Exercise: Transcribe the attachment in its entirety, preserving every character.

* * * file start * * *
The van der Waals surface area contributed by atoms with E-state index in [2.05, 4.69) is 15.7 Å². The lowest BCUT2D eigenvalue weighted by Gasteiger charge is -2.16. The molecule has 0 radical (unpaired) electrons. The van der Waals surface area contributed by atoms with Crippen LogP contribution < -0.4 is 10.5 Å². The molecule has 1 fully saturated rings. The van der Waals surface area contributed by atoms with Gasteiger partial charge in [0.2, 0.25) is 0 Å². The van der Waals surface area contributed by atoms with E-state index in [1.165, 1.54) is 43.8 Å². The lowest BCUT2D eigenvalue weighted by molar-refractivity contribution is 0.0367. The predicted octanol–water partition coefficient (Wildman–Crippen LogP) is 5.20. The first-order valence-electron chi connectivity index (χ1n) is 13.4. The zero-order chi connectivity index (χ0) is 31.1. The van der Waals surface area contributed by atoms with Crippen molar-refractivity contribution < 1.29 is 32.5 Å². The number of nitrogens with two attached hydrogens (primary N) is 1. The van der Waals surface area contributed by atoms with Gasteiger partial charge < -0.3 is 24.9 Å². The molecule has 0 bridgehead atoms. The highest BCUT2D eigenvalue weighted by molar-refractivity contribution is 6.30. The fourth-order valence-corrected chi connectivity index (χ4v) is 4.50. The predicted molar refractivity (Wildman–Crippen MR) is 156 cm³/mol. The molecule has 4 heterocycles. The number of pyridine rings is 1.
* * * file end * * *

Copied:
The van der Waals surface area contributed by atoms with E-state index in [2.05, 4.69) is 15.7 Å². The lowest BCUT2D eigenvalue weighted by Gasteiger charge is -2.16. The molecule has 0 radical (unpaired) electrons. The van der Waals surface area contributed by atoms with Crippen LogP contribution < -0.4 is 10.5 Å². The molecule has 1 fully saturated rings. The van der Waals surface area contributed by atoms with Gasteiger partial charge in [0.2, 0.25) is 0 Å². The van der Waals surface area contributed by atoms with E-state index in [1.165, 1.54) is 43.8 Å². The lowest BCUT2D eigenvalue weighted by molar-refractivity contribution is 0.0367. The predicted octanol–water partition coefficient (Wildman–Crippen LogP) is 5.20. The first-order valence-electron chi connectivity index (χ1n) is 13.4. The zero-order chi connectivity index (χ0) is 31.1. The van der Waals surface area contributed by atoms with Crippen molar-refractivity contribution < 1.29 is 32.5 Å². The number of nitrogens with two attached hydrogens (primary N) is 1. The van der Waals surface area contributed by atoms with Gasteiger partial charge < -0.3 is 24.9 Å². The molecule has 0 bridgehead atoms. The highest BCUT2D eigenvalue weighted by molar-refractivity contribution is 6.30. The fourth-order valence-corrected chi connectivity index (χ4v) is 4.50. The predicted molar refractivity (Wildman–Crippen MR) is 156 cm³/mol. The molecule has 4 heterocycles. The number of pyridine rings is 1.